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  Discovery Box

Proverbs 1:25-26

Context

1:25 because 1  you neglected 2  all my advice,

and did not comply 3  with my rebuke,

1:26 so 4  I myself will laugh 5  when disaster strikes you, 6 

I will mock when what you dread 7  comes,

Proverbs 1:30

Context

1:30 they did not comply with my advice,

they spurned 8  all my rebuke.

1 tn Heb “and.”

2 tn The verb III פָּרַע means “to let go; to let alone” (BDB 828 s.v.). It can refer to unkempt hair of the head (Lev 10:6) or lack of moral restraint: “to let things run free” (Exod 32:25; Prov 28:19). Here it means “to avoid, neglect” the offer of wisdom (BDB 829 s.v. 2).

3 tn The verbs are characteristic perfects or indefinite pasts. For the word “comply, consent,” see 1:20.

4 tn The conclusion or apodosis is now introduced.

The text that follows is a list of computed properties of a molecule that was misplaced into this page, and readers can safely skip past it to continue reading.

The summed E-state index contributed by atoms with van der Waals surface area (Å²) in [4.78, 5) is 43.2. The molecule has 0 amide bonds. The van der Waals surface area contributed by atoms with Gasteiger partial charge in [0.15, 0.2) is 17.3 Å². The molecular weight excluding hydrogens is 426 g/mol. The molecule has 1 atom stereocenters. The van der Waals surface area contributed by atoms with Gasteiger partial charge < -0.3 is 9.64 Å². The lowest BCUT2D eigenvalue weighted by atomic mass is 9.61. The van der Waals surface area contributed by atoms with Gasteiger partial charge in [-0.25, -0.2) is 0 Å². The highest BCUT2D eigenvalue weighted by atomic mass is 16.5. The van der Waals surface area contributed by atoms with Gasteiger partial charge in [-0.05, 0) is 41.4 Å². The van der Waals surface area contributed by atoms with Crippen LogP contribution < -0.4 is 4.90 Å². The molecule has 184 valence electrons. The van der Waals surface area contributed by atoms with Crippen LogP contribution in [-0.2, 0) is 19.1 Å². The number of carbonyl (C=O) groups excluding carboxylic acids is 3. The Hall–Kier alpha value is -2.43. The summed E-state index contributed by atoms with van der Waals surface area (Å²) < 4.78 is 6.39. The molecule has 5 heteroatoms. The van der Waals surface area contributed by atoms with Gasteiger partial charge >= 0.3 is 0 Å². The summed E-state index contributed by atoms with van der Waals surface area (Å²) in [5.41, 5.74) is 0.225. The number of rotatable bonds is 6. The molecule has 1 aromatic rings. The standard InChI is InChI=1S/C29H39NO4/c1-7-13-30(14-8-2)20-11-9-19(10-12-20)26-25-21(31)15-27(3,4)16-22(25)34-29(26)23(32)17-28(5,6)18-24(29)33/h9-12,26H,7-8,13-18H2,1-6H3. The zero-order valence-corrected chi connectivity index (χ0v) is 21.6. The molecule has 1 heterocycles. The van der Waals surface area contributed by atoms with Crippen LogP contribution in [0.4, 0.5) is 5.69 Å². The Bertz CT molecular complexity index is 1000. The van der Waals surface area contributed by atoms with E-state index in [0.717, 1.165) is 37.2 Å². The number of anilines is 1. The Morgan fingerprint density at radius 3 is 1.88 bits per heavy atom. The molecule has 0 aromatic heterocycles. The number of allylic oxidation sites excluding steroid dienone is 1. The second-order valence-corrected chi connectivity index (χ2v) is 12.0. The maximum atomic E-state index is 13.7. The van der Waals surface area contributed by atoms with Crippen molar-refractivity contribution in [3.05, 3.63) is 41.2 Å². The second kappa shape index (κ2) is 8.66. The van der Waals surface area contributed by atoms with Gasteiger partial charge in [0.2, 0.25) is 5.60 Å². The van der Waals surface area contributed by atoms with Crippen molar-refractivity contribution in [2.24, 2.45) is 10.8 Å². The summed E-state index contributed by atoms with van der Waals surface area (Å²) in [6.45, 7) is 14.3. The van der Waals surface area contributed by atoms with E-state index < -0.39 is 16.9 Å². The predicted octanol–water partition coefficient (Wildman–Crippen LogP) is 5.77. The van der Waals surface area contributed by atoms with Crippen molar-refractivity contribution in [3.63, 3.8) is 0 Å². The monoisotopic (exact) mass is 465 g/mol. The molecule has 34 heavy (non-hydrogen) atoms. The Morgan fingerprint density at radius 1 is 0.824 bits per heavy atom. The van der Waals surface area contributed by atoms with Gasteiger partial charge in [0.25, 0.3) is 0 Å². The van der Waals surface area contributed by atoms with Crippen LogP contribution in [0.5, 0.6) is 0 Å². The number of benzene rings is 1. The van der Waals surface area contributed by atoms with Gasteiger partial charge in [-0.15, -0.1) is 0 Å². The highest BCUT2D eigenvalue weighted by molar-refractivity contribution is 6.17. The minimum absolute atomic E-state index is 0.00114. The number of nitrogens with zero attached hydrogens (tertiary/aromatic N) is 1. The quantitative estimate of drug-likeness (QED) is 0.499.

5 sn Laughing at the consequences of the fool’s rejection of wisdom does convey hardness against the fool; it reveals the folly of rejecting wisdom (e.g., Ps 2:4). It vindicates wisdom and the appropriateness of the disaster (D. Kidner, Proverbs [TOTC], 60).

6 tn Heb “at your disaster.” The 2nd person masculine singular suffix is either (1) a genitive of worth: “the disaster due you” or (2) an objective genitive: “disaster strikes you.” The term “disaster” (אֵיד, ’ed) often refers to final life-ending calamity (Prov 6:15; 24:22; BDB 15 s.v. 3). The preposition ב (bet) focuses upon time here.

7 tn Heb “your dread” (so NASB); KJV “your fear”; NRSV “panic.” The 2nd person masculine singular suffix is a subjective genitive: “that which you dread.”

8 tn The verb “spurned” (נָאַץ, naats) is parallel to “comply, accede to, be willing” (e.g., 1:10). This is how the morally stubborn fool acts (e.g., 15:5).



TIP #08: Use the Strong Number links to learn about the original Hebrew and Greek text. [ALL]
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